It’s been surprisingly hot in Seattle lately. Hot enough that, for a couple days, turning on the stove or the oven to cook anything just seems irresponsible. Of course, I still need to eat, so the best plan I could think of was to make a bunch of something I could keep eating for a while, without needing to reheat. Hummus seemed like a good choice.
Somehow, I managed to get my heart set on roasted garlic hummus. Because, I don’t know, taking a recipe that usually just involves blending things and adding an element of baking just seemed like the best idea in the heat.
And roasting garlic correctly, meh. I grabbed a couple cloves, doused them in olive oil, and stuck them in the toaster oven for a while. That thing still produced a surprising amount of heat.
One hummus recipe I found said that the best way to make the best hummus was to add the ingredients one at a time and then blend for about a minute in between. Since this one website said that was the best way, I figured I’d try it.
First, tahini. Tahini is surprisingly liquid, and surprisingly easy to spill all over the place. I was expecting it to be the consistency of peanut butter, but no.
After tahini was the lemon juice, olive oil, garlic, salt and some basil.
I found basil in the freezer that was bought and forgotten last time hummus was made at my house. Basil freezes surprisingly well… just saying.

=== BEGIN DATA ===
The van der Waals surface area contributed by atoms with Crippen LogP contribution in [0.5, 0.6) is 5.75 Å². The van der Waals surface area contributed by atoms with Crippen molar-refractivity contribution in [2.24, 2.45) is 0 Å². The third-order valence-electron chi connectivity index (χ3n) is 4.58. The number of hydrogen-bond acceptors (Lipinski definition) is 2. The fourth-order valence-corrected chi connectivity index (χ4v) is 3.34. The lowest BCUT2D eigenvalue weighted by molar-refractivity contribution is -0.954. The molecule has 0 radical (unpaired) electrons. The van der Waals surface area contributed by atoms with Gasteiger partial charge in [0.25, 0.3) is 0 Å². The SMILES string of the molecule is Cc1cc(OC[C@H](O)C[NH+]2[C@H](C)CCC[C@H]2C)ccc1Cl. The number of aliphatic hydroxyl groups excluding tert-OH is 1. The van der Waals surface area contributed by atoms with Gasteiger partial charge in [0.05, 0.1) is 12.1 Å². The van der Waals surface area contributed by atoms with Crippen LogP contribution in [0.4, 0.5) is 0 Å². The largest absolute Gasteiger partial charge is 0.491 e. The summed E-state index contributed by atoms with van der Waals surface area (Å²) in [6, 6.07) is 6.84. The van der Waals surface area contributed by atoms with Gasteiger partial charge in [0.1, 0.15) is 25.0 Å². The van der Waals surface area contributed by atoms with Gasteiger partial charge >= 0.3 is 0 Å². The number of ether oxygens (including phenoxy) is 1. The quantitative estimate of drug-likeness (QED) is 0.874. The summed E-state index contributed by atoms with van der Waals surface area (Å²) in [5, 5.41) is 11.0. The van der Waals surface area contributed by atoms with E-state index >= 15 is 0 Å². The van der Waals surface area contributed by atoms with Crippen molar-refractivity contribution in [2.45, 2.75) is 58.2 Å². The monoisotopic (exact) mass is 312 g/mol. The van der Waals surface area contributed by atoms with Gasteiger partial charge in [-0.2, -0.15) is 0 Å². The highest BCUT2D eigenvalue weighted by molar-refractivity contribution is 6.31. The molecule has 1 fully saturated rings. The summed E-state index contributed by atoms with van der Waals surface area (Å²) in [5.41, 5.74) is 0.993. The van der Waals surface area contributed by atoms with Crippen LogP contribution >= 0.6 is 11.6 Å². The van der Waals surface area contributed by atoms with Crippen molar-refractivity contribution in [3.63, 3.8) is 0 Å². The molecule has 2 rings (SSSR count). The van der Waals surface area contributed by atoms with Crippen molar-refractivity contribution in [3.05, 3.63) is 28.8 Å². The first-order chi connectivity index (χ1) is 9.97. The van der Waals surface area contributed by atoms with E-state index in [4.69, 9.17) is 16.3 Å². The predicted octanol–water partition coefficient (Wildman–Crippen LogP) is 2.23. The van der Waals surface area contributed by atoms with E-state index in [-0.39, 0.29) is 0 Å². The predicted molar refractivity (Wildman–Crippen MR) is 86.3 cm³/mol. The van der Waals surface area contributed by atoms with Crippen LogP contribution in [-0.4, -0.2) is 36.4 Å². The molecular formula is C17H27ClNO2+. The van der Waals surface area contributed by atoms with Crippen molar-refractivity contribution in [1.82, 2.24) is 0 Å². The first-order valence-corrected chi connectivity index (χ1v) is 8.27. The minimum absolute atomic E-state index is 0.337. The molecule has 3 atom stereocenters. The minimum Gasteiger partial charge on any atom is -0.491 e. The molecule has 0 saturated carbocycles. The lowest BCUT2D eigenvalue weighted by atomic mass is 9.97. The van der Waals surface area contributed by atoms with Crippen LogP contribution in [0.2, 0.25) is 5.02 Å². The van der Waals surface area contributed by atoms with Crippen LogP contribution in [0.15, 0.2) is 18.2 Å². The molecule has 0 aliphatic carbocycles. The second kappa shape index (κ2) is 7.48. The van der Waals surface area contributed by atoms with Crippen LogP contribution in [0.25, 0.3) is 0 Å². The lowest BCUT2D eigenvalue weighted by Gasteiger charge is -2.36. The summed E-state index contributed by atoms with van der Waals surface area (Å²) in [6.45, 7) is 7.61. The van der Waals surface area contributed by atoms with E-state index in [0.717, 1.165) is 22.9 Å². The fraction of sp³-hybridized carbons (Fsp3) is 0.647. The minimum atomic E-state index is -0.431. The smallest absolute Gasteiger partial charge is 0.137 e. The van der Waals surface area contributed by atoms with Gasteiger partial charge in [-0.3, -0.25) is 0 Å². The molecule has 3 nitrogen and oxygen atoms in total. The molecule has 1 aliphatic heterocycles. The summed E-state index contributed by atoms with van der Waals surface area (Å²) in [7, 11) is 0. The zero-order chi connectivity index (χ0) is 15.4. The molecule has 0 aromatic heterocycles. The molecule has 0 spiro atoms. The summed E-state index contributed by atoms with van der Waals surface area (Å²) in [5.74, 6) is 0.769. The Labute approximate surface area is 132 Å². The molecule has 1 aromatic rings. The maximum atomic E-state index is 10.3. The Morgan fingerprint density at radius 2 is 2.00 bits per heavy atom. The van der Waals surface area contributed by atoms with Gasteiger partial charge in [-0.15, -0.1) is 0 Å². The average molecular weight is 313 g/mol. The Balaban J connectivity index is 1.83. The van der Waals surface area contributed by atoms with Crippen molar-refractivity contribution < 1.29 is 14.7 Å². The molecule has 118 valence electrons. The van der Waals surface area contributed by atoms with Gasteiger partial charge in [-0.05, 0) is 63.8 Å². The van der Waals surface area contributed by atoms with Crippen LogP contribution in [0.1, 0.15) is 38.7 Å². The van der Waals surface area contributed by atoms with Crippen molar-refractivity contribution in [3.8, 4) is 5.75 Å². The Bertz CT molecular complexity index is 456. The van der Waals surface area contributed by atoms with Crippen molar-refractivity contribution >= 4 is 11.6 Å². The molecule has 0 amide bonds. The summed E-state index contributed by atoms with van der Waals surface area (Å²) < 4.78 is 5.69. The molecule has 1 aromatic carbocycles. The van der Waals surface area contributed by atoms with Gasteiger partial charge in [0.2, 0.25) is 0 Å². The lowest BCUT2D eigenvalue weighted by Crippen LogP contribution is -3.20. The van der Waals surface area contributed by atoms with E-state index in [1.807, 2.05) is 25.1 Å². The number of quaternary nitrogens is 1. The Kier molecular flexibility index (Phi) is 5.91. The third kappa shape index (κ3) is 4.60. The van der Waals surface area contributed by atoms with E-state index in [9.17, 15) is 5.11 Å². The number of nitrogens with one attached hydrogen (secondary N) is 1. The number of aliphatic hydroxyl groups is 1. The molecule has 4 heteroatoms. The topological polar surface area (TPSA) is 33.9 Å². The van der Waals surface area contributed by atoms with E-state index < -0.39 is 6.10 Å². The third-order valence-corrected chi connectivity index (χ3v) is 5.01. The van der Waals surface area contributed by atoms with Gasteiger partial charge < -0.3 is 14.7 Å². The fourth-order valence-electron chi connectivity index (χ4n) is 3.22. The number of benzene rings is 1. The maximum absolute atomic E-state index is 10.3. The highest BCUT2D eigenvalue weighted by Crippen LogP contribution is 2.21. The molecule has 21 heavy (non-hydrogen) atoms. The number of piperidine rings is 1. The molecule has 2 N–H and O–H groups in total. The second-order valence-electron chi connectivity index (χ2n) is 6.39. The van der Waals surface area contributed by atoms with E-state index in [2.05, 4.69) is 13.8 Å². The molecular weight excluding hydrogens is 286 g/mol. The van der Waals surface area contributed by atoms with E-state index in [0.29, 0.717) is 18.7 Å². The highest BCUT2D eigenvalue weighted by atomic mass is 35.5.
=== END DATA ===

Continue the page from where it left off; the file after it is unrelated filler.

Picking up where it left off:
The problem was, well, the volume of all these ingredients just wasn’t enough for my blender.
Everything got sprayed up on the side of the blender and had to be scraped back down every 10 seconds or so in order to keep them blending. So I figured I’d just add the chickpeas.
The recipe also suggested skinning the chickpeas was helpful, though a bit of a waste of time. I just shook them and removed obvious skins from the strainer before adding them to the blender.
Unfortunately, adding the chickpeas didn’t really help. The solid to liquid proportions were off, and the blender continued to choke. I added some more olive oil to help it along, but it kept making weird blooping noises (see video).
I eventually got enough olive oil in to make it blend smoothly, but that was a bit too much olive oil for the hummus. I had some issues with separation in the following days.
At first I wasn’t a huge fan of the hummus, it was a bit too tart and grainy.
However, the next day, when I pulled the hummus out for lunch, it was amazing. The flavors all settled overnight and suddenly I had hummus better than any hummus I’ve ever bought.
Totally worth the effort. Would be worth even more if I doubled the recipe so I didn’t have to scrape the darn blender walls constantly.
- Dump all ingredients in blender
- Blend until smooth
- Eat, or refrigerate overnight for best flavory goodness